Our ML model showed over 90% accuracy in equipment failure prediction, which helped our client to reduce its maintenance cost by 5% later on
Since the manufacturer became able to predict which parts of the equipment were most likely to fail, the company could improve its production line performance as well as save time and money resources
Modeling the data would help the manufacturing company to predict better which equipment part has quality defects. Overall, this information would enable the company to adhere to its quality standards along with preventing poor quality components used in its final product
There is one more important thing to mention. Our Intelliarts team didn’t just develop the tangible machine failure prediction using machine learning for our client but engaged in a full cycle data science project. We deployed the model, set up its monitoring for the manufacturer, and built dashboards so the company could track the model results.
With production line monitoring, we tried to provide an extra benefit to the client. When they saw any change in the data or when the model worked worse, they would know it immediately, and we could retrain the model or look for where the solution failed.
NB: False defect detection is another common business challenge for manufacturing, check this case study on how we helped the company solve this issue.
Think your production line has zero chance to get any more productive? Think again…
Reducing equipment failure is a great way to improve your production line performance, likewise the productivity of your manufacturing company in general. A reliable machine learning system could help manufacturers forget about repeated machine breakdowns, lengthy downtimes, and increasing maintenance costs.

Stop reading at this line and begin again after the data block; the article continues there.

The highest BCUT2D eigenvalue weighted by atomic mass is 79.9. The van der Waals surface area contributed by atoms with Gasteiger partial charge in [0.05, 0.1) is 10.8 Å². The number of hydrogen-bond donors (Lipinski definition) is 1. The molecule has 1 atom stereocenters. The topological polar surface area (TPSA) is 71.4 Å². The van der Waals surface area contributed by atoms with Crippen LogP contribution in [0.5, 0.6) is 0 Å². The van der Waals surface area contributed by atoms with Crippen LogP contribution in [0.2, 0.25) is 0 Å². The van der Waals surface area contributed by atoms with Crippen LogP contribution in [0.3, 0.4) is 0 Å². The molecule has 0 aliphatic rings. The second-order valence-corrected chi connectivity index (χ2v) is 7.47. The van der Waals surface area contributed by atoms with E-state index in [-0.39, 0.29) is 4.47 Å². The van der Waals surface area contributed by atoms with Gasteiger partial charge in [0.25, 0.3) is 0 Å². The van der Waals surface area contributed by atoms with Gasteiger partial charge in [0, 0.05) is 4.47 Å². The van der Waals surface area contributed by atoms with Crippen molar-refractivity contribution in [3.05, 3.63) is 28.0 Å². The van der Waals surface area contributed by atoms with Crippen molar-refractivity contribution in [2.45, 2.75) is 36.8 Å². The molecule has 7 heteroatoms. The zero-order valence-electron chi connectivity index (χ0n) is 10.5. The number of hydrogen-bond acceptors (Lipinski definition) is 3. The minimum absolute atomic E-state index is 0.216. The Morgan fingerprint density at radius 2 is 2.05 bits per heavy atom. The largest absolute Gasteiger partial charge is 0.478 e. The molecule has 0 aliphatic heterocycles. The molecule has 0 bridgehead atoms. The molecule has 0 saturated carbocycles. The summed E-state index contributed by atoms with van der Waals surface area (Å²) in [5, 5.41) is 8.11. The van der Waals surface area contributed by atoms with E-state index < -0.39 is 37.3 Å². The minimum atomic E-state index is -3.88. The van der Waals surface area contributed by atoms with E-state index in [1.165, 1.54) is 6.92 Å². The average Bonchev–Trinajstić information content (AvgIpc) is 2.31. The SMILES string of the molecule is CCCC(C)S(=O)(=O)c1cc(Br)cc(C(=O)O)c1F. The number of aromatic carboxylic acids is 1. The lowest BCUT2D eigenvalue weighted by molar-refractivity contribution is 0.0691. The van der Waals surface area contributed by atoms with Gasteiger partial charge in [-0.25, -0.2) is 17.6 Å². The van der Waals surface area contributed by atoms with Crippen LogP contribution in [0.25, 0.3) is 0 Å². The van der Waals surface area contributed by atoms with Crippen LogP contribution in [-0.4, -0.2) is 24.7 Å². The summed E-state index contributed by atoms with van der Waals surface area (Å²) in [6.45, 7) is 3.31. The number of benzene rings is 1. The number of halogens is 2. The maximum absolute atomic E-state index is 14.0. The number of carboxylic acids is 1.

1. How machine learning works in predictive maintenance?
In predictive maintenance, machine learning helps with predicting equipment failures and, hence, preventing downtimes. Specifically, ML algorithms receive data from IoT sensors, analyze this information, and identify critical areas for maintenance.
2. How to protect your manufacturing facilities from equipment failure?
Implementing predictive maintenance seems like the most winning way to protect your manufacturing facility from equipment failures. In this way, your organization can monitor equipment state non-stop and predict potential problems so it won’t lead to costly failures and delays in production.
3. How can Intelliarts help reduce industrial equipment failures?
As an ML development company, Intelliarts can help you with implementing predictive maintenance. Our team leverages solid ML expertise and has a record of successfully completed ML projects in our portfolio.
And in case you’re looking for untapped opportunities for improving your manufacturing performance… We at Intelliarts AI love to help companies to solve their business challenges with the help of data science and machine learning. Reach out to us to get to know how to reduce your equipment failures and boost your business productivity.